I was unsure about how I was going to approach the idea of reviewing a film that is so highly regarded and yet potentially could now come across as incredibly dated; after all, King Kong was originally released over seventy years ago and special effects techniques have developed so much during this time. How would a movie so reliant on its ground-breaking stop motion animation and model effects stand up to the scrutiny of a modern day audience? Happily, the magic is still there and the timeless tale effortlessly enthralled a contemporary crowd at London’s Roxy Bar & Screen last Saturday evening from beginning to end.
King Kong is the story of a film crew led by movie director Carl Denham who travel to the fog enshrouded Skull Island to complete his latest production. Once on the island their leading lady, Ann Darrow, is captured by natives and offered up as sacrifice to the mysterious “Kong”, who turns out to be a massive thirty foot tall gorilla. Kong takes the girl into the depths of the jungle with the ship’s crew in hot pursuit and after various battles with a menagerie of monsters is captured himself by Denham and his crew and shipped off to New York. Once there, King Kong is put on public display but soon escapes and starts tearing up the city. It won’t be giving anything away to say that the film’s climax takes place with a huge battle on top of the Empire State Building.
A combination of a classic almost fairy-tale storyline, non-stop action, solid performances and breath-taking special effects combine to make a movie that is still stunning to watch. Unlike many early monster movies, King Kong’s pace never drags. It’s non-stop action all the way with set-piece following set-piece as Kong battles various stop-motion dinosaurs as he tries to prevent them from munching on our helpless heroine. These scenes are surprisingly gory, with natives being stamped into the ground and a dinosaur having his jaws ripped apart by King Kong. Many of these scenes were often cut out of their original television screenings due to their graphic content. Some of the effects are so convincing, I actually found myself wondering how they were achieved and just watched in open-mouthed wonder as the spectacle unspooled before me.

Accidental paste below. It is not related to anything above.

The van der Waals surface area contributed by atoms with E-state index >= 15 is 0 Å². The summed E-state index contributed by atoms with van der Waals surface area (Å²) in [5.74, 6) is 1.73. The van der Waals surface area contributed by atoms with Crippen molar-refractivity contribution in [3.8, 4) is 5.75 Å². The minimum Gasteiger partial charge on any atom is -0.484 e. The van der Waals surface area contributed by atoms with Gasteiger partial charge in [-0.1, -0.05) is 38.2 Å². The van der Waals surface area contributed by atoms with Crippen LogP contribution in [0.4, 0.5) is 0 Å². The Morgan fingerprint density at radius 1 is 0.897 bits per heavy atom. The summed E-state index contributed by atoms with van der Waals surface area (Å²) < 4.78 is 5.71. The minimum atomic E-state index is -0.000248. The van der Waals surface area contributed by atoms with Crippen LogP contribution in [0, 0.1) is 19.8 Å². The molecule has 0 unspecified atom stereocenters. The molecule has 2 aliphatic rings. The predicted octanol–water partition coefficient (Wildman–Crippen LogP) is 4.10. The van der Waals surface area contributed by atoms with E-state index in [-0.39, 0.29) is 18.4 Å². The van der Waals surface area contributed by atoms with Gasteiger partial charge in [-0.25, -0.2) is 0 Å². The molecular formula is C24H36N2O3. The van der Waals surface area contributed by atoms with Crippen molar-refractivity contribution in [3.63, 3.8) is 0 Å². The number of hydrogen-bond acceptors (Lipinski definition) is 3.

Fay Wray’s iconic performance as the beautiful Ann Darrow is another plus in the film’s favour. She combines a wide-eyed innocence with a knowing sexuality particularly in her scenes opposite love interest Bruce Cabot. Add to this a wonderful music score, superb sets and ahead of it’s time direction and you have a true classic that embraces romance, horror, action and adventure in a filmic journey of a lifetime.
Review by Richard Gladman
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